“The only thing you should doubt is doubt.” It seems like kind of a silly quote, but if you let it sink in, really absorb it, it is absolutely the truth. Here’s another good one for you: “Fear is the mind killer” (from one of my favorite guilty pleasure nerd movies, Dune). Put doubt and fear together, and you’ve definitely got a problem. Hmmm … sounds a little like a math equation:
Doubt + fear = problem.
Okay … so stick with me here. If doubt is a negative, how about this equation?
Doubt + doubt = positive!
Right?! I mean, I am by no means a math scholar. (There is a very good reason why I have degrees in English and journalism and NOT math or anything even remotely connected to math.) But I do know that if you put two negatives together you get a positive. So when I was sitting in church on Sunday and my pastor uttered those words about doubt, my mind started spinning and I knew I had the beginnings of a blog post.
The bottom line is doubt is bad. If you’re an eventer, doubt can be “hit the ground” bad. It can be “don’t move up a level” bad, or “don’t buy a new horse” bad, or any number of other “stopped dead in your tracks” bad. The thing about doubt is that it is just as paralyzing and debilitating as its good buddy “fear.” Either/or can mean the difference in success versus failure. Put them together, and you’ve probably got a dream killing situation on your hands, or at the very least a disaster.
I have been doubting myself a lot lately. And truth be told, I have also been doubting my horse. Put the two together and the equation has looked more than a little bit like this:
Doubting myself + doubting my horse = going nowhere fast.
Let’s start with the horse issue. It’s slightly easier to deal with. I have the most wonderful, “always takes care of me” horse (check out my last post “A Valentine to my Horse“) Last fall my very faithful steed was having some issues with his front feet. Those issues have now VERY thankfully been resolved, but the period of time leading up to resolving them really shook my already shaky confidence. I went from having a horse that had refused a fence maybe six times in his entire life (he’s 16) to six times in a one-day event. Even after successfully treating the physical problem, I wasn’t sure I could trust him anymore to get over the fence, any fence.
Then winter came. And cold. And rain. Lots of rain. (It’s pouring right now!) I woke up one morning recently to the very scary thought, “When was the last time I jumped?” Maybe not so frightening if you’re a dressage diva, but if you’re an eventer? HORRORS! It’s what we live for! Something had to be done, and fast! The longer I put it off, the more ground my nemesis Doubt gained. And once doubt took hold, Fear was next.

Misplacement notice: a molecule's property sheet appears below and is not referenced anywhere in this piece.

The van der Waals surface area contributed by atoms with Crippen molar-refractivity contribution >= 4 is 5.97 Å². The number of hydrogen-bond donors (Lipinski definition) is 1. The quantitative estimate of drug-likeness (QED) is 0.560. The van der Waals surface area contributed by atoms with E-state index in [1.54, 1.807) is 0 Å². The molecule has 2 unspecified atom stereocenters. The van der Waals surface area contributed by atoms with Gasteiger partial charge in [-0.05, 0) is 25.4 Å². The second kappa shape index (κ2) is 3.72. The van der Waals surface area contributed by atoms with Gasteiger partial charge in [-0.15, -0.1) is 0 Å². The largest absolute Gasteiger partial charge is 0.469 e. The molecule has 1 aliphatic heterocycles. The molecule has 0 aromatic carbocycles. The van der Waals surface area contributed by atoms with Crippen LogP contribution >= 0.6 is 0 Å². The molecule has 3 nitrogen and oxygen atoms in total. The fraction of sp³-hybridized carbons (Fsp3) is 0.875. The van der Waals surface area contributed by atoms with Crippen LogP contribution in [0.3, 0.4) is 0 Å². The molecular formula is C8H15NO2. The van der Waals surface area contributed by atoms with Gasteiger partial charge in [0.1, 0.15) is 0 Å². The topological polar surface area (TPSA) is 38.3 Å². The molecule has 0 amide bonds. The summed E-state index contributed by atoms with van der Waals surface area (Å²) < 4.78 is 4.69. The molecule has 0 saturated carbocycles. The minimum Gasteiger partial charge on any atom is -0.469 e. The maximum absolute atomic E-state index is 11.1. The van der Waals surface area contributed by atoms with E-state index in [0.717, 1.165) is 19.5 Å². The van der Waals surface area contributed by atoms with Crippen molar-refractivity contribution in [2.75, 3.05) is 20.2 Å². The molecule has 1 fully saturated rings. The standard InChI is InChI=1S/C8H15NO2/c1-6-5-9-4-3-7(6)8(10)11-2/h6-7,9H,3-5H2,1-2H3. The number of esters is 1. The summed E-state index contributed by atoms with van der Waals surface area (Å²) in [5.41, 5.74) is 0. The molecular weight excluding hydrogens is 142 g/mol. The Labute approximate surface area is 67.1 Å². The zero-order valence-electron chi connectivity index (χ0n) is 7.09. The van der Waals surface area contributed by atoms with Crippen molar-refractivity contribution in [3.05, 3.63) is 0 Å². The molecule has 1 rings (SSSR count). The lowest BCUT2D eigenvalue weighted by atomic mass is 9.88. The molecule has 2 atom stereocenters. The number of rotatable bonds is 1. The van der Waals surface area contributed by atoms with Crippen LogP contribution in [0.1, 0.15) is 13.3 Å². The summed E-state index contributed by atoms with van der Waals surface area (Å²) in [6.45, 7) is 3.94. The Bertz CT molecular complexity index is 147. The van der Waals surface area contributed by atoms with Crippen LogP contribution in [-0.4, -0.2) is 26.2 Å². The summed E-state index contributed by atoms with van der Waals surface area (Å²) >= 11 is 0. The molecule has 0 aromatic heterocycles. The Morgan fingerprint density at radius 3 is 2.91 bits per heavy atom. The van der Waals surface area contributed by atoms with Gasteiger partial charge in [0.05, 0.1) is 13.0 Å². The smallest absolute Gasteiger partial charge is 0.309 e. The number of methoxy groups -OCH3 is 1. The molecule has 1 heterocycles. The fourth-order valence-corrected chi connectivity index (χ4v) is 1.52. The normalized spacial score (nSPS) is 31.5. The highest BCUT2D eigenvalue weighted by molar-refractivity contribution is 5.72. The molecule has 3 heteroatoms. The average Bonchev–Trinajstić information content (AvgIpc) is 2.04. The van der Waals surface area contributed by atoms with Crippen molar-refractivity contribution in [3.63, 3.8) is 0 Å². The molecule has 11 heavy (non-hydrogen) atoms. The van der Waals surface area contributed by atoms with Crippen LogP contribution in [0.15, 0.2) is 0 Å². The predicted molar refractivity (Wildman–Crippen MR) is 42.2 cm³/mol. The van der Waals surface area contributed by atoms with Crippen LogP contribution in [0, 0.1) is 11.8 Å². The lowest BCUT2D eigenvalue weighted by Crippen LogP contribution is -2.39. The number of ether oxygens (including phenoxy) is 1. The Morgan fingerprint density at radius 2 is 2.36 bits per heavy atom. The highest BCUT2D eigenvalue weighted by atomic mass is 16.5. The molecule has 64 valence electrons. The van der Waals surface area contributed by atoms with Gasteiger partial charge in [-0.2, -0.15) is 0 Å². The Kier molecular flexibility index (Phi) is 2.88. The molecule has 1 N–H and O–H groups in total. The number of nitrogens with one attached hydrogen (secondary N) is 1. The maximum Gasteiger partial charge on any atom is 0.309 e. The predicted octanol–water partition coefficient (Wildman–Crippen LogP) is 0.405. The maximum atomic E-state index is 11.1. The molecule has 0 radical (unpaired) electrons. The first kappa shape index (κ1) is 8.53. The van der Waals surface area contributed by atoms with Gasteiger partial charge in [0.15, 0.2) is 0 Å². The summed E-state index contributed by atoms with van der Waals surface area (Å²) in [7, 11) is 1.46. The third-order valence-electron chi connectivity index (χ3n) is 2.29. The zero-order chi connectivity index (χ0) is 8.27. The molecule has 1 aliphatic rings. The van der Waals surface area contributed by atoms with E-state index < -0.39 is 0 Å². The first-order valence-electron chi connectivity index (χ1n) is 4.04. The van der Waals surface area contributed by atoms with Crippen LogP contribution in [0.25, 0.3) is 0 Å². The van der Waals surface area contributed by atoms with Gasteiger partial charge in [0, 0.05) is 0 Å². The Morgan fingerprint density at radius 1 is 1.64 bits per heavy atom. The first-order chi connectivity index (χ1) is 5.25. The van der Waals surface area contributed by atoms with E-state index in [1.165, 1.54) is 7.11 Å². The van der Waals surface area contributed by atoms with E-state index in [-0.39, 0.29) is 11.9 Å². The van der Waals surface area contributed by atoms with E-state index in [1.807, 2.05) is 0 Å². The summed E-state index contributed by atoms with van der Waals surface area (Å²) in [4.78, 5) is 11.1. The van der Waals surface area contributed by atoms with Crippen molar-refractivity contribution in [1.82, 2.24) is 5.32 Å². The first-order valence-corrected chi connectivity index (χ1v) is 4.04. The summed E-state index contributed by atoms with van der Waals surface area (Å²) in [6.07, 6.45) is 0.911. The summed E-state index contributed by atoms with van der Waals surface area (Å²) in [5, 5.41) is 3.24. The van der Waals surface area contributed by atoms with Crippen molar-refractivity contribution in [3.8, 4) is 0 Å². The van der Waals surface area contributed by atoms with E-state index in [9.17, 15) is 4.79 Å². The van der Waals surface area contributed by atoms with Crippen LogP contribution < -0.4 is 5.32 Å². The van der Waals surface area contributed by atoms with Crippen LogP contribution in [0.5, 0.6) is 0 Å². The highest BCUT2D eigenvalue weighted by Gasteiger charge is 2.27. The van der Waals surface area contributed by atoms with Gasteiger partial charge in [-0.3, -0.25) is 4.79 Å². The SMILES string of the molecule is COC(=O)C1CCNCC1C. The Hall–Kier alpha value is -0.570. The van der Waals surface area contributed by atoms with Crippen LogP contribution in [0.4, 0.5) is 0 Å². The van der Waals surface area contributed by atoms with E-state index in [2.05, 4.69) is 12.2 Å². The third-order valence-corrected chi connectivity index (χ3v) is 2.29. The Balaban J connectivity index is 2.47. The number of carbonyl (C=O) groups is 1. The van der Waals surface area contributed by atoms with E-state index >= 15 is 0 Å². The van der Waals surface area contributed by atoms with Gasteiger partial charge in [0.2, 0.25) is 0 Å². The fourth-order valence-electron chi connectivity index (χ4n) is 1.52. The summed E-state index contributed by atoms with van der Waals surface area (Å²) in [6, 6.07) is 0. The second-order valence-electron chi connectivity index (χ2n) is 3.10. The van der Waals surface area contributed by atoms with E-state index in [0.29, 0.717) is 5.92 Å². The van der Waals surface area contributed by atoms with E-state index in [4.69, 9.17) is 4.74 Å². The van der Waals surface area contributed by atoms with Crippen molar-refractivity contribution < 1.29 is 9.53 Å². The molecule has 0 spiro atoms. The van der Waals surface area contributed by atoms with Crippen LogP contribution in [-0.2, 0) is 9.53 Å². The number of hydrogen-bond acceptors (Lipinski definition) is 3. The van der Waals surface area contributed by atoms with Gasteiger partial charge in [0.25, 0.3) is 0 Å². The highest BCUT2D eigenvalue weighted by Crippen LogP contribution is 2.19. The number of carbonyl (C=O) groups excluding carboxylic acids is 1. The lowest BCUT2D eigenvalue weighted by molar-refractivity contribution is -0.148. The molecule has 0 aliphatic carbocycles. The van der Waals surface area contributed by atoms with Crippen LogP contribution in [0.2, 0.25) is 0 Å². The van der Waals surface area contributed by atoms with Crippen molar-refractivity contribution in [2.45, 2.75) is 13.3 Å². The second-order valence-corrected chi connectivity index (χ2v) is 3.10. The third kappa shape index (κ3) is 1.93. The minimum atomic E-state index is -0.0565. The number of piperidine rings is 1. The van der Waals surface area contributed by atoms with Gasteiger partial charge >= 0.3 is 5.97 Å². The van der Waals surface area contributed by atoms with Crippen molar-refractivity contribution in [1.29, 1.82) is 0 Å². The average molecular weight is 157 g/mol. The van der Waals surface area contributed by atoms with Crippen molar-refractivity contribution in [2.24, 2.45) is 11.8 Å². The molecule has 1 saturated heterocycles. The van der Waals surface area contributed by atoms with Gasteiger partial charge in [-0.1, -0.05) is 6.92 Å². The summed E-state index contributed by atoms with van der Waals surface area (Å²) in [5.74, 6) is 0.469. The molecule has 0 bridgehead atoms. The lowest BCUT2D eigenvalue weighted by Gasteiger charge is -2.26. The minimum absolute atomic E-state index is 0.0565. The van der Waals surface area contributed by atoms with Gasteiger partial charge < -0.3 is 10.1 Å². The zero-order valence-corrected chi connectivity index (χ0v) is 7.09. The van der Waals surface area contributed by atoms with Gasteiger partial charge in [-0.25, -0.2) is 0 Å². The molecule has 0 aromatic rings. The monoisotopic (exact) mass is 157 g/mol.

So … back to me and my shaky confidence and the first part of the equation, doubting myself. If I am absolutely, totally and completely honest, I have never been a very confident rider. In fact, I’m not the most confident of persons. Yes, I love people. Yes, I SEEM confident and out there and secure, always meeting new people and smiling, and trying to please (I have 25 plus years in the retail and restaurant industries for goodness sake!) but inside, well … totally different story. It’s probably a little bit of an oxymoron that I AM an eventer. The very nature of the sport requires confidence. I absolutely LOVE what I do, but confident about it? Well, not so much. That’s why my horse is so perfect for me and why it’s been so very difficult to doubt him!
Back in the fall of 2010 I made the very shocking announcement that I was going to qualify for the AECs in 2011. At the time even the thought of WALKING across an open field PETRIFIED me. A friend of mine literally laughed at me, “You can’t even walk across that pasture! And you think you’re going to gallop across country? Over fences?!” In her defense, I really think she thought I was joking. But that’s just how absurd it seemed. One year later, and hundreds of hours and millions of baby steps later, and I not only qualified, I COMPETED at the American Eventing Championships and did well (17 out of 42!)
My point is this: I never for one second DOUBTED that I would qualify. I never allowed myself to doubt it. I just worked hard and believed it. Sure there were times I was afraid. Sure there were times I wanted to give up. But in the end, my lack of doubt, my belief that I could do it, carried me through.
So last week I had a trainer friend of mine jump my horse. It was a great idea for so many reasons: I knew she could feel if something wasn’t right physically, but more importantly, I knew she had the lack of doubt to get him over every fence in the field. She did. And he loved it. And he was perfect, and I had my perfect partner back. It vanquished fear, and it gave me the confidence to push away the doubt, set up some x-rails (you gotta start somewhere!) and go to work. Which is exactly what I did.
So sure, I still have a long way to go. But not as far as I did in 2010. And …
Hard work + belief = success!